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ElBaradei to Egyptian leader: 'Fear God... postpone the referendum'

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Egyptian opposition leader and Nobel Prize laureate Mohamed ElBaradei leaves a press conference in Cairo on Nov. 22. In a televised message on Thursday, he warned that the divisive referendum on a draft constitution raises "the specter of civil war."

Egypt's most prominent democracy advocate has pleaded to President Mohammed Morsi to delay an upcoming vote on a draft constitution to avoid the "specter of civil war." 


In an emotional televised message on Thursday, Nobel laureate Mohamed ElBaradei told the Islamist leader: "Fear God, Dr. Morsi and postpone the referendum." 

His message comes two days before the Dec. 15 vote on the highly contentious constitution. Morsi and his Islamists allies support the charter while a wide spectrum of liberals, youth groups and others see both the process and the draft as flawed. 


A day earlier, Egypt's liberal and secular opposition said it would call off a boycott and instead back a "no" vote in the referendum as long as safeguards are in place for a fair vote.

The absence of a boycott could help ease confrontation on the streets.

But the danger that the vote will not be regarded as legitimate remained. On Thursday, the Carter Center announced that it would not deploy witnesses to observe the process. In a release, the center said it was unable to assess the referendum process as needed because of the late release of regulations for accrediting witnesses.

"The Carter Center hopes to witness the upcoming Peoples’ Assembly elections if the circumstances are conducive to meaningful observation and urges the Egyptian electoral authorities to take steps to ensure early accreditation of domestic and international election witnessing organizations," the release said.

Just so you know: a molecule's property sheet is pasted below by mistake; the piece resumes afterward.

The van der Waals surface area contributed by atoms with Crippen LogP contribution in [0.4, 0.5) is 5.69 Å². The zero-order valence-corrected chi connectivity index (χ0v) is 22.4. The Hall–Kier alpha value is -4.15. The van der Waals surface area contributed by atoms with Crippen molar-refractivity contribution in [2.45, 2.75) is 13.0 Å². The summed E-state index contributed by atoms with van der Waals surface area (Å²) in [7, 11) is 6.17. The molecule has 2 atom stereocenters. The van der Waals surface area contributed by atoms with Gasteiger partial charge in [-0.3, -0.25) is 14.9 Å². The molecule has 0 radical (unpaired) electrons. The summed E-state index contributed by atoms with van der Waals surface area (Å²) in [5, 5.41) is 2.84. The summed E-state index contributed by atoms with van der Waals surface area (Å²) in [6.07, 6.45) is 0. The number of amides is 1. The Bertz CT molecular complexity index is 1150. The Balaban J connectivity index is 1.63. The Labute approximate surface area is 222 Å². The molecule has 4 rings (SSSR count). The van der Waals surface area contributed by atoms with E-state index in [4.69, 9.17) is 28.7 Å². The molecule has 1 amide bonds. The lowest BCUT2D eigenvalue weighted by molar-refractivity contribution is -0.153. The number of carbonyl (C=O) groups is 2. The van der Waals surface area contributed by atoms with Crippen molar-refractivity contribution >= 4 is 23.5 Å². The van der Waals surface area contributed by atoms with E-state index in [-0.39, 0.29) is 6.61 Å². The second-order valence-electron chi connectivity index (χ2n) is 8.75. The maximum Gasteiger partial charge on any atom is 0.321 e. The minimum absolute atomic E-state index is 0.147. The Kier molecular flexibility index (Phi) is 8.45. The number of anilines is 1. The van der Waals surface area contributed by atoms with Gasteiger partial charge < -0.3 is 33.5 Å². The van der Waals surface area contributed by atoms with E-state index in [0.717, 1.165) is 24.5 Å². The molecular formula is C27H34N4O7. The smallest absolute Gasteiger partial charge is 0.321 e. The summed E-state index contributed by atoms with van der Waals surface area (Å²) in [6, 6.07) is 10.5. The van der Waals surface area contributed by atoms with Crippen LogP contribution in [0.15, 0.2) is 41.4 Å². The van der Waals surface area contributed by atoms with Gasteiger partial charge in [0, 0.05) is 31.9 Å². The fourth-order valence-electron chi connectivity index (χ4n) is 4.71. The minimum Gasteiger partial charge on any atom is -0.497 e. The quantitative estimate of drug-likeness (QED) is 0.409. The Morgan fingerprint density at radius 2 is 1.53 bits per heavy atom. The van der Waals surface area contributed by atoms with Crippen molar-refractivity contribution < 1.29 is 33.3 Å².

Egyptian rights groups have warned of possible election fraud, and expressed concern that a state-run human rights council has taken charge of issuing monitoring permits, in the past obtained directly from the elections committee.

"The undersigned organizations are deeply concerned about the potential of rigging during or after the referendum," said the statement from a coalition of rights groups.

NBC News' Ayman Mohyeldin and experts in Cairo talk about the Egyptian draft constitution in Google+ Hangout

Photoblog: Egyptian Copts father in cave cathedral ahead of vote on constitution

Meanwhile, the army called off "unity" talks involving rival factions, dealing a blow to efforts to resolve a worsening political crisis over the referendum and rein in street protests that have turned violent. 

The latest convulsion in Egypt's transition to democracy was brought on by a decree last month from Morsi in which he awarded himself sweeping powers to push through the new constitution, a necessary prelude to parliamentary elections early next year. 

The move generated a huge controversy, dividing the Arab world's most populous state and bringing thousands of pro- and anti-government protesters onto the streets in the worst upheaval since the fall of Hosni Mubarak almost two years ago.

The unrest has so far claimed seven lives in clashes between the Islamist Muslim Brotherhood and the opposition. The army has yet to use force to keep protesters away from the presidential palace, now ringed with tanks, barbed wire and concrete barricades.

Even as opposition hoped for a delay in the vote on Morsi's new basic law, some Egyptians abroad began voting on it at embassies.
 
The main opposition coalition says the draft constitution does not reflect the aspirations of all of Egypt's 83 million people because of provisions which could give Muslim clerics a role in shaping laws. It wants a new charter with more safeguards for minority rights, including for the 10 percent of Egyptians who are Christian. 

Morsi's supporters say the constitution is needed to continue the transition to democracy. Some deride their opponents as Mubarak-era "remnants" trying to cling to power.

"We will vote 'no'," opposition politician and former Arab League chief Amr Moussa told Reuters.

The opposition said that unless the referendum is held with full supervision by the judiciary, security guarantees and local and international monitoring, it would still call for a boycott. It also wants the vote held on one day rather than two.

Islamists have won parliamentary and presidential elections since the fall of Mubarak. They want the vote on the new constitution to go ahead and are confident it will pass, paving the way for them to win a new parliamentary election next year.

The opposition had argued that the chaotic protests and counter-protests of the last two weeks meant the referendum should be postponed. But large opposition rallies this week did not change Morsi's mind.

Reuters, The Associated Press and NBC News' Kari Huus contributed to this report.

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